Hard lessons

by Guest Blogger

December 13, 2005

Not many folks elect to put small boats in the water off a ship in the Southern Ocean; Greenpeace is among the few who do. Our ships always carry rigid-hulled inflatable boats with them wherever they go, and we train continually for using them in a variety of seas and circumstances. While the crew on the Esperanza is well experienced in rough weather boat launching, it’s something new for me – although I’ve operated Greenpeace inflatables for years now, this is the first time from a ship.

One particular day earlier last week should serve to give you an idea of the working environment down here, and the nature of “launch and recovery” operations on board. “Launch and recovery” refers to taking the boat off the deck of the ship with a crane, bringing it over the side railing (where we, the driver and one crew, climb in), lowering it down in the water and releasing it after we start it up.

A few days ago we launched in pretty rowdy seas, to do some testing of recent modifications and some driving training. While the launch conditions were not outside what the crew considers safe, it was an eye-opener for me: We just don’t get water like this very often in the Chesapeake Bay!

The launch went pretty smoothly overall and the seas seemed ok. Our first goal was to pick up a few folks from the pilot door. As we came around to make the approach to the pilot door, we had a strong following sea with over 14 foot or so foot waves and the Espy was rolling fairly well. What I didn’t expect was how much chunky stuff the ship has running along her hull: There’s a half-pipe seam below the pilot door that sticks out at least a good 9 inches or so, plus some diagonal bar work on either side of the door. I came along side ok, but when I tried to turn in to hold the boat aside, the solid aluminum bow structure at the front of the boat would catch on some of that stuff and then trouble began. A few times we got hooked up with the ship and then bucked off; another time the ship came down on the tip of the boat’s bowpoint and drove us down, swamping us pretty good. The captain made a course and speed change along the way which eased the wave action some, but it was still very difficult not to get tangled up.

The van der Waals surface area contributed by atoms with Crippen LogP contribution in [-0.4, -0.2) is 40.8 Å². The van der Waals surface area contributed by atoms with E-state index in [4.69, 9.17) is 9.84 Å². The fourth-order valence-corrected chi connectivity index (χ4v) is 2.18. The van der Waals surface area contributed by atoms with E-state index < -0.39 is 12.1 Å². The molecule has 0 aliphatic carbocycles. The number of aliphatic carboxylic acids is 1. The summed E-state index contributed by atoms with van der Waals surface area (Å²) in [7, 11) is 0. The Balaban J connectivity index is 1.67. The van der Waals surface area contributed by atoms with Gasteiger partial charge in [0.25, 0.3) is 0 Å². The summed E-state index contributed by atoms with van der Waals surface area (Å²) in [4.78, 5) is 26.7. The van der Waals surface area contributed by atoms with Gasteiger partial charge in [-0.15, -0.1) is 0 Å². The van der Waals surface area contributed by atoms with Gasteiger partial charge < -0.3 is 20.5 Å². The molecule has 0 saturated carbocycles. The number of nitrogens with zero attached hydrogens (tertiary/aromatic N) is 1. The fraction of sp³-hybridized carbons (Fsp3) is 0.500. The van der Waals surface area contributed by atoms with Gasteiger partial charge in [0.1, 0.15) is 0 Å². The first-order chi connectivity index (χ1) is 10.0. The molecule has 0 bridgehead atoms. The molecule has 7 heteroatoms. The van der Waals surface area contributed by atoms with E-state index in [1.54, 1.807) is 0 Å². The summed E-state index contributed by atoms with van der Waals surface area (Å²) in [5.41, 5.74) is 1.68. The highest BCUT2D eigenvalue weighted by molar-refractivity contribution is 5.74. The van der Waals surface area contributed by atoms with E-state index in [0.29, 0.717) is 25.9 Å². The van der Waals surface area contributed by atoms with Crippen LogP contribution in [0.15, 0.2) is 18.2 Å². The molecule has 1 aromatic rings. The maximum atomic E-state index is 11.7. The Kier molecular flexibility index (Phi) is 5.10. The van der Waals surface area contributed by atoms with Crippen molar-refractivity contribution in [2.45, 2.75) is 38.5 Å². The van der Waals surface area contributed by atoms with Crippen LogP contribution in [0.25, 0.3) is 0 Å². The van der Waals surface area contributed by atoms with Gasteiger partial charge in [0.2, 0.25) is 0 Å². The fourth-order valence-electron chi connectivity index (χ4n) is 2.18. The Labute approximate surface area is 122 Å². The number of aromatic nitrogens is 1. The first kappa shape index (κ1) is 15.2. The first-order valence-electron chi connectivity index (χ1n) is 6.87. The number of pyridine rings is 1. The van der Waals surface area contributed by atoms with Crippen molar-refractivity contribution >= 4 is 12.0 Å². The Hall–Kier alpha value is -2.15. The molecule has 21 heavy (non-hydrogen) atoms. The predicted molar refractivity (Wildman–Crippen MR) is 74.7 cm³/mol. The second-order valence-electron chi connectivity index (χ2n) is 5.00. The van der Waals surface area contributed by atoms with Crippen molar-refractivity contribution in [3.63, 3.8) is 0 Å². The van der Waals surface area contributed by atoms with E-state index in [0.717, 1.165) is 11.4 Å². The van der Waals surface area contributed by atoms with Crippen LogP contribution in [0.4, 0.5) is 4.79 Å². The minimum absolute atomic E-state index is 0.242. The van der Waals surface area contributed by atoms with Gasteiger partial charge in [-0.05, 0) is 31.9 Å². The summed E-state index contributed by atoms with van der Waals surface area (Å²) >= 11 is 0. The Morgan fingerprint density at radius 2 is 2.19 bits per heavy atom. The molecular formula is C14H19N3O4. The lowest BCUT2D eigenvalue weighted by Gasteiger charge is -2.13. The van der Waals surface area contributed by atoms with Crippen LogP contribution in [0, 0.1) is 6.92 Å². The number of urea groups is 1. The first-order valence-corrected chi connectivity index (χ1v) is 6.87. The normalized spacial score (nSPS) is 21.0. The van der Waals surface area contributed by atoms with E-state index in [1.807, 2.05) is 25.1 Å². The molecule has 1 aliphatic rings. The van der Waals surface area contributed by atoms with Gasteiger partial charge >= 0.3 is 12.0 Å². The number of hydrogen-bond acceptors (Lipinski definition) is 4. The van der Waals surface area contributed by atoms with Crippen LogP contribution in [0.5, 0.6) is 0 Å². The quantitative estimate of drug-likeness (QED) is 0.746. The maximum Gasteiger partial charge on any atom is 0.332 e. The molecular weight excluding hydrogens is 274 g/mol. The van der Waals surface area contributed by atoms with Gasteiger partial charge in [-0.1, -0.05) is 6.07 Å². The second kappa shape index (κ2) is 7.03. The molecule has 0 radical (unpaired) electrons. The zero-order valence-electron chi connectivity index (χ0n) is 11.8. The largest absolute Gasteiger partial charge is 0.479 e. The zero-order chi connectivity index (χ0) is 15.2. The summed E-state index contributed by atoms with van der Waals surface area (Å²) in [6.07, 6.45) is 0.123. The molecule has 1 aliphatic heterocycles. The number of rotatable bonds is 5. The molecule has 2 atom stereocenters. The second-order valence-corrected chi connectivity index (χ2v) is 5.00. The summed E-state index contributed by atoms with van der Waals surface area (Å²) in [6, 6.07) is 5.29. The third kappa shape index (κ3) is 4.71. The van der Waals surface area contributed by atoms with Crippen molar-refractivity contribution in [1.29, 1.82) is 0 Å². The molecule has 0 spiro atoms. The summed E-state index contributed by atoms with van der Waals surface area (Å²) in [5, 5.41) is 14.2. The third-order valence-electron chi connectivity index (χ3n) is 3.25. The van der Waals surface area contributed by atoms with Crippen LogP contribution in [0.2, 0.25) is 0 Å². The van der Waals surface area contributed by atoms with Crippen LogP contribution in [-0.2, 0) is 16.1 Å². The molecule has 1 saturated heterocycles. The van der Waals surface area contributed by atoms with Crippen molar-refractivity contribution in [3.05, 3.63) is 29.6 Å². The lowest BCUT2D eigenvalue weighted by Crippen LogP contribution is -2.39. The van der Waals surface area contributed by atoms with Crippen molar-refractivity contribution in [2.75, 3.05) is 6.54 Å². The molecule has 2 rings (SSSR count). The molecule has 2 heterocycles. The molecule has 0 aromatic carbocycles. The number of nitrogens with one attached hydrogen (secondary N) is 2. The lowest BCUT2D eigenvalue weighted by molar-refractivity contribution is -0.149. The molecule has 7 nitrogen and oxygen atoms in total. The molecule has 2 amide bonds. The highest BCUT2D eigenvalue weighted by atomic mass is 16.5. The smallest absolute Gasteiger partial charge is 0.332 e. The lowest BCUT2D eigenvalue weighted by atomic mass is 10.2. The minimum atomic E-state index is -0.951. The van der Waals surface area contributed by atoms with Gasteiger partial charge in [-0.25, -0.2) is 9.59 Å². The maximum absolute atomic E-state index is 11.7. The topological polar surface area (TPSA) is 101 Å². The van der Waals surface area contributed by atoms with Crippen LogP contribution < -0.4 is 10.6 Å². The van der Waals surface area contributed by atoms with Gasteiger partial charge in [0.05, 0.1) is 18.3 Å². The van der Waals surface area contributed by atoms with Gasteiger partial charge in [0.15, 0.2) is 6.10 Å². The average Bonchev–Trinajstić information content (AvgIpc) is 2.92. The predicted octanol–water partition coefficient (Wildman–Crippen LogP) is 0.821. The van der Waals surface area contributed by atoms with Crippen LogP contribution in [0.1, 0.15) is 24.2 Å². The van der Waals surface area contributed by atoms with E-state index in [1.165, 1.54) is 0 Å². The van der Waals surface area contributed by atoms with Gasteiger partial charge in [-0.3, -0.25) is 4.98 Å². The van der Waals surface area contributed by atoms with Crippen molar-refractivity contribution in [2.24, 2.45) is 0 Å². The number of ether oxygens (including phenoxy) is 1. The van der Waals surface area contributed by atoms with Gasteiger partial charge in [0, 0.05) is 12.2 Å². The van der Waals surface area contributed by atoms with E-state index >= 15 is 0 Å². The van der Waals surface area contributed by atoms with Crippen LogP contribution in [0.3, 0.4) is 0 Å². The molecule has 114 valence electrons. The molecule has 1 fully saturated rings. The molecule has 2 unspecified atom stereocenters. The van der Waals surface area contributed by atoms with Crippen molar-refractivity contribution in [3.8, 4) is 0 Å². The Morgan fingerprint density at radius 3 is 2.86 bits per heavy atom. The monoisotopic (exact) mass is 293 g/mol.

I backed off and gave it a thought, realized that I had to avoid getting the bow too close in, and came around for a second pass. That time, I never made contact with the aluminum bowpoint, and had the boat steady along the pilot door. We were rising and falling at least a dozen feet at a time. Sometimes we were halfway up the pilot door, sending water into the ‘wetroom’ and being only a few feet from our colleagues standing inside, then a second later we’d be falling and the hull of the Espy would rise up and tower above us.

We tried like hell for something like half an hour, but it was never safe enough to load anyone. We finally abandoned the effort and headed over the Arctic Sunrise, about a half mile away, to pick up some dental supplies our doctor asked us to retrieve – on the way there and back we were climbing waves like mountains, literally climbing up one side, easing over and then running fast down the backsides.

When we came alongside for recovery, the sea had really picked up. Despite that, we came onto the painter very smoothly and things were going well. The crane came down and there were some tense moments as we were bucking around a lot due to the waves and the ships’ motions, but we finally snagged the hook and clipped in.

As we were being raised, I noticed the leg lanyard (which connects the driver to a ‘kill switch’ that automatically turns the engine off if the driver falls overboard) was still attached to me and had taken a turn around the lifting strap, preventing me from

moving up to the seat area, the safest place to be during lifting. As I leaned down to take it off, a wave rolled the Esperanza and we sailed out from the railing about 4 or 5 feet. I felt the sensation so I glanced up to see what was happening, but it was too late – we were heading back at the ship hard and fast and before I could duck, the boat hit the ship and I slammed my cheekbone on one of the metal grab handles on the side of the cockpit. It was a solid hit. Jetske, my crewmember, was right on top of it and was telling me to sit down low in the boat, which was indeed a good suggestion at the time. If I’d gone overboard, even in my survival gear, the day could have ended very badly. As it is, I was on deck by noon the next day, pulling aluminum off the bow.

The bosun said something sound to me about the incident. He said, “Experience is a hard teacher: she gives you the test first, then she provides the lesson”. We’ve made the modifications to the boat now, and I can’t wait to get back in it again.

– Nathan

(photo ©Greenpeace/Sutton-Hibbert)

[This update is actually from a while back, but Nathan only recently wrote it up. He’s already been back out training quite a lot since all this. In fact, boat training is going on pretty much every day the weather permits.

The photo is from today. These spiffy bright orange helmets you’ll see our drivers wearing were bought especially for this expedition, and the necessary communications gear to go with them has only recently been installed.]

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